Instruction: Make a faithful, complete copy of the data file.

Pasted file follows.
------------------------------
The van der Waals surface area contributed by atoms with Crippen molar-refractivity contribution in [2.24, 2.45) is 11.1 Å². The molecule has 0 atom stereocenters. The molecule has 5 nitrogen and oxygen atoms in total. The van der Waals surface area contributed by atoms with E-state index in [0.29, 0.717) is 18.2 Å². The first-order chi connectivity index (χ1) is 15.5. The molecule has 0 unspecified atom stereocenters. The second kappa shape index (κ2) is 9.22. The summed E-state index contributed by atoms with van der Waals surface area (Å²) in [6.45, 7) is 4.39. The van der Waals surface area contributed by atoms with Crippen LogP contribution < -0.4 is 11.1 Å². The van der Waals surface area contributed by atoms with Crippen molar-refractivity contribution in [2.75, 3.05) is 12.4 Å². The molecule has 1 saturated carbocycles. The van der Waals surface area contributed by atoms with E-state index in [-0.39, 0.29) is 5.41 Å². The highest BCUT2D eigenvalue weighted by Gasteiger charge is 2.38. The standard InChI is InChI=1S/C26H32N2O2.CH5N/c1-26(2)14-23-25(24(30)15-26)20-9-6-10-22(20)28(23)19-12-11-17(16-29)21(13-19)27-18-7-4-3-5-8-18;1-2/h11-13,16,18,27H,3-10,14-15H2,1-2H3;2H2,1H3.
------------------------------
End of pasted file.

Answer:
The van der Waals surface area contributed by atoms with Crippen molar-refractivity contribution in [2.24, 2.45) is 11.1 Å². The molecule has 0 atom stereocenters. The molecule has 5 nitrogen and oxygen atoms in total. The van der Waals surface area contributed by atoms with E-state index in [0.29, 0.717) is 18.2 Å². The first-order chi connectivity index (χ1) is 15.5. The molecule has 0 unspecified atom stereocenters. The second kappa shape index (κ2) is 9.22. The summed E-state index contributed by atoms with van der Waals surface area (Å²) in [6.45, 7) is 4.39. The van der Waals surface area contributed by atoms with Crippen LogP contribution < -0.4 is 11.1 Å². The van der Waals surface area contributed by atoms with Crippen molar-refractivity contribution in [2.75, 3.05) is 12.4 Å². The molecule has 1 saturated carbocycles. The van der Waals surface area contributed by atoms with E-state index in [-0.39, 0.29) is 5.41 Å². The highest BCUT2D eigenvalue weighted by Gasteiger charge is 2.38. The standard InChI is InChI=1S/C26H32N2O2.CH5N/c1-26(2)14-23-25(24(30)15-26)20-9-6-10-22(20)28(23)19-12-11-17(16-29)21(13-19)27-18-7-4-3-5-8-18;1-2/h11-13,16,18,27H,3-10,14-15H2,1-2H3;2H2,1H3.